04 June 2010

Separation Ritual (Death Ritual)

Once upon a time, the Dusuns conducted a separation ritual for a widow. I sat with an elderly aunt-in-law and listened to her fascinating recount of the ritual. This is her point of view:

"Now you would think that it is because of sadness that a widow turns mentally unstable. But we used to think that it was because the separation ritual wasn't conducted properly, thus the spirit of the spouse kept coming back to her. To us, the living and the dead cannot mix. That would bring harms- in the form of illnesses. That is why it is very important to have this ritual conducted immediately after the burial."

The dead was buried as soon as all the family members were gathered. If it was inevitable that the family had to wait for any family members who came from a distance, a wake would be held. Somebody had to stay awake near the coffin the whole night long. They took turn to sleep. No music was allowed. The only sound allowed was an incessant gong beat for a few minutes, immediately after the person died, to announce the death to all the villagers.

The family of the dead had to provide meals for the visitors. If the family was well-off, they would slaughter a buffalo. Otherwise, they would just slaughter chickens. The meal provision lasted till after the burial.

When the dead had been buried, the separation ritual for the widow would be done. A momolian (bobolian, bobohizan) "wise woman"/"shaman" would perform the ritual. (Unfortunately, the aunt had so much to tell me we didn't have the time to go through the step-by-step of the ritual). She would command the spirit of the spouse to stay in his new world, and not come home to their spouse anymore, for death separated them, and the bond they once had was severed. After the ritual, the spouse was expected to go on living a normal life.

The mourning period was three days. For three days, none of the family members was allowed to work or leave the house. They were expected to cry and got over it within that period so they can move on after.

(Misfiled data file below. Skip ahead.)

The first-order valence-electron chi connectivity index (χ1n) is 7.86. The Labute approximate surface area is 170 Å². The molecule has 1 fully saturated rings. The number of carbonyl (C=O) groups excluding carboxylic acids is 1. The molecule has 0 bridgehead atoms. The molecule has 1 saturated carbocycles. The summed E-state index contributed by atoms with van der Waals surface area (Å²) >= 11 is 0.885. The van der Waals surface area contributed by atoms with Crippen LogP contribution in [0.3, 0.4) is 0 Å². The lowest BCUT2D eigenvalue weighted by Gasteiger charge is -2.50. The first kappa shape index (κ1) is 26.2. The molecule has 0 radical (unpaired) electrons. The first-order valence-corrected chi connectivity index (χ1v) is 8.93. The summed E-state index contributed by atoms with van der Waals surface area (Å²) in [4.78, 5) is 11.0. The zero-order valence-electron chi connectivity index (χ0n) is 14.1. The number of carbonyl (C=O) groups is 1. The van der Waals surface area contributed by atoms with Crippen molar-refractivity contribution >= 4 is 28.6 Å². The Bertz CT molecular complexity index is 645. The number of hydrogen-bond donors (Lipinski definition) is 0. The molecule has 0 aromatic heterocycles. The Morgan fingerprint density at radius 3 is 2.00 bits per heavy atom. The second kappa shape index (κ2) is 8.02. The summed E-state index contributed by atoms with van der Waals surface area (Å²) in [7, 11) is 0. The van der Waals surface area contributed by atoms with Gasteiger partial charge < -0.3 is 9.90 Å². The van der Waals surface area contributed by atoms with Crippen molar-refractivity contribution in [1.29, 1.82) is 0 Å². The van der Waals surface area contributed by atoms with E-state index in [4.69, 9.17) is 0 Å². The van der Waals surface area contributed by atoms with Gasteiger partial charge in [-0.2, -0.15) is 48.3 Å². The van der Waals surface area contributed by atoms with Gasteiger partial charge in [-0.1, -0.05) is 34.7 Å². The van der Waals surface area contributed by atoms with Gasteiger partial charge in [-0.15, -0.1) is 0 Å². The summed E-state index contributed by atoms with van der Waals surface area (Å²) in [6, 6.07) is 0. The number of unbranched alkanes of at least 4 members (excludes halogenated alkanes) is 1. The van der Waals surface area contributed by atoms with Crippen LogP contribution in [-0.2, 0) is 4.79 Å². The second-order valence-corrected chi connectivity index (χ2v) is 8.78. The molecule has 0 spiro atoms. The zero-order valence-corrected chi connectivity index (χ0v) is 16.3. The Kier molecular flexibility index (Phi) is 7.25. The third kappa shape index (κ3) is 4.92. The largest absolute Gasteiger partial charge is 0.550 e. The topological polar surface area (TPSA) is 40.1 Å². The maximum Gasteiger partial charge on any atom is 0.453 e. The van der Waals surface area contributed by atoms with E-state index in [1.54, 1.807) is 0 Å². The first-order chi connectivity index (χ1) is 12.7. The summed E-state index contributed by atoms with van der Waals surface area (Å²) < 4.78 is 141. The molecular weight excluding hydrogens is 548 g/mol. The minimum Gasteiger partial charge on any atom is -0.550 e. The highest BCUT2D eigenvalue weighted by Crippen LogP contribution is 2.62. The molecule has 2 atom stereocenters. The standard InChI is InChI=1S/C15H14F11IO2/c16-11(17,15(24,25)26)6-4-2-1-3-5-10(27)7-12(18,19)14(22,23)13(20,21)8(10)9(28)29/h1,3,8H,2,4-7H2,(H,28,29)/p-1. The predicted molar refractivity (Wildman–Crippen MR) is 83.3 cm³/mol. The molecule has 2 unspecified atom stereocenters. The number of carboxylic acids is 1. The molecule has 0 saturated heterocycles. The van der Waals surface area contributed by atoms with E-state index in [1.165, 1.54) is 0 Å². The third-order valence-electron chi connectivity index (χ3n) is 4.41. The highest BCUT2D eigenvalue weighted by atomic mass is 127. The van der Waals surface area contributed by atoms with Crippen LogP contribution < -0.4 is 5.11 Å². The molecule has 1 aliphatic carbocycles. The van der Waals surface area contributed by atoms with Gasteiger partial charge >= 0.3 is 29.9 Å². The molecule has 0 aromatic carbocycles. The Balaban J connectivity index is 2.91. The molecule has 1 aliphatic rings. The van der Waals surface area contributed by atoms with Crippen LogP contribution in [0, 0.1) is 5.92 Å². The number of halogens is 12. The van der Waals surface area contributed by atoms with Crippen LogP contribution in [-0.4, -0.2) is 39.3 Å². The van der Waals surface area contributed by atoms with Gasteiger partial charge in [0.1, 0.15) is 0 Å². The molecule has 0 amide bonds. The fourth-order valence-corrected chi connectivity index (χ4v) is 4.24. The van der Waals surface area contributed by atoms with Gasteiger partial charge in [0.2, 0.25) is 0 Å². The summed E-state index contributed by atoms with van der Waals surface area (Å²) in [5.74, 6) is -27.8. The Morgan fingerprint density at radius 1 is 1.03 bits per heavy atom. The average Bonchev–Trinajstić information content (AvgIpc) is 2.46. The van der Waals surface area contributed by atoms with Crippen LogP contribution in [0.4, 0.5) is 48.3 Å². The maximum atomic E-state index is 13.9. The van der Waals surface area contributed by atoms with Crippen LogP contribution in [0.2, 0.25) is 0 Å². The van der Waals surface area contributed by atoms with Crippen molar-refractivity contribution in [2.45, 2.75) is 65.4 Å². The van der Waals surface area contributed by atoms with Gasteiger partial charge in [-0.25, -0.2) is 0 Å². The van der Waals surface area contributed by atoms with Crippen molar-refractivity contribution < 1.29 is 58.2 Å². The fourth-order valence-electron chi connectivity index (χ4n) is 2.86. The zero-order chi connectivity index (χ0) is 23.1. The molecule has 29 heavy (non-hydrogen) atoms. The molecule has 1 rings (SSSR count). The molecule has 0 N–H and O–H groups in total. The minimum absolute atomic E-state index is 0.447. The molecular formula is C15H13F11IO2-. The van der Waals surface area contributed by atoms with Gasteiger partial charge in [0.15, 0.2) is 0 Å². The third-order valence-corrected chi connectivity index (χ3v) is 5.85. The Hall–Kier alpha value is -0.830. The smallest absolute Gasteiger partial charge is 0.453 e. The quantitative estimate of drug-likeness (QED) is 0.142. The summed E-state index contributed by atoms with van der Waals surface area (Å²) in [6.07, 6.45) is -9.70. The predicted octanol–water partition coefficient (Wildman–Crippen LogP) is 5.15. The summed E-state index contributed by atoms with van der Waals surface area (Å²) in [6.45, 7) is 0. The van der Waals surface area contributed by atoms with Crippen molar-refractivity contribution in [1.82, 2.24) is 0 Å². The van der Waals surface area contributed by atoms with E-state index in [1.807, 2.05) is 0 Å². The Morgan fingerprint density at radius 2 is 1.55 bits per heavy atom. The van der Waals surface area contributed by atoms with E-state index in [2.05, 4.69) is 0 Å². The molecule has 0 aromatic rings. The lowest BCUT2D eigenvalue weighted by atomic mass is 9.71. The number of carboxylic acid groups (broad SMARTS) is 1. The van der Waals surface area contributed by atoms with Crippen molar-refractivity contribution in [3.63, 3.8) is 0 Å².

Tough. The Dusuns do not like wallowing in sadness, much less self-pity. They are supposed to do a one off expression of sadness session and move on. This leads me to one question: with regards to sadness, how Dusun am I?


TataJane said...

sometimes maybe psychology juga tu kn..i mean, the belief on must do the ritual makes them mcm klu tida buat they feel like they will sick, cannot go on an so on..

once they do the ritual, they will be so much confident to go on living a normal life..

GladysDavid said...

That's exactly what happened when my grandfather died in 2008. Relatives gathered from near and far and the siblings (my grandpa's children) stayed awake, recounting old stories and mapping the family tree.

LAMyers said...

Hi, I'm sorry, this isn't actually a comment on your fabulous blog. I'm an unpublished author working on some short stories and have set one in Sabah. I could use some sanity checking, if you are at all inclined. I couldn't find any other way of contacting you. my website is www.lamyers.com.au if you would like to look at that in considering your response. Thank you.

azamain said...

It has become a tradition,a way of expressing what was felt about the gone loved one for the Dusuns and it somehow manage to control the grief during the period. It changes somehow,in recent decades by way of having educations but it thrived with adaptations. I personally think it should be continued for the purpose of conveying what the Dusuns has in facing situations in life. There are a lot more,I presume, that is not in my knowledge.....:)

Verone said...

tata, gladys, and azamain- yes, I think it's kind of psychological. There have been a lot of changes through the years apparently. And I'm only starting to realize this myself...for example, at least three phases have occured in the burial ceremony since the 1930s: breaking one's floor so that the dead body fell on the ground and be left there to 'rest', burial by jars, and burial by coffins. We have a lot of work to do to unearth all these :-)
Lamyers- will drop by :-)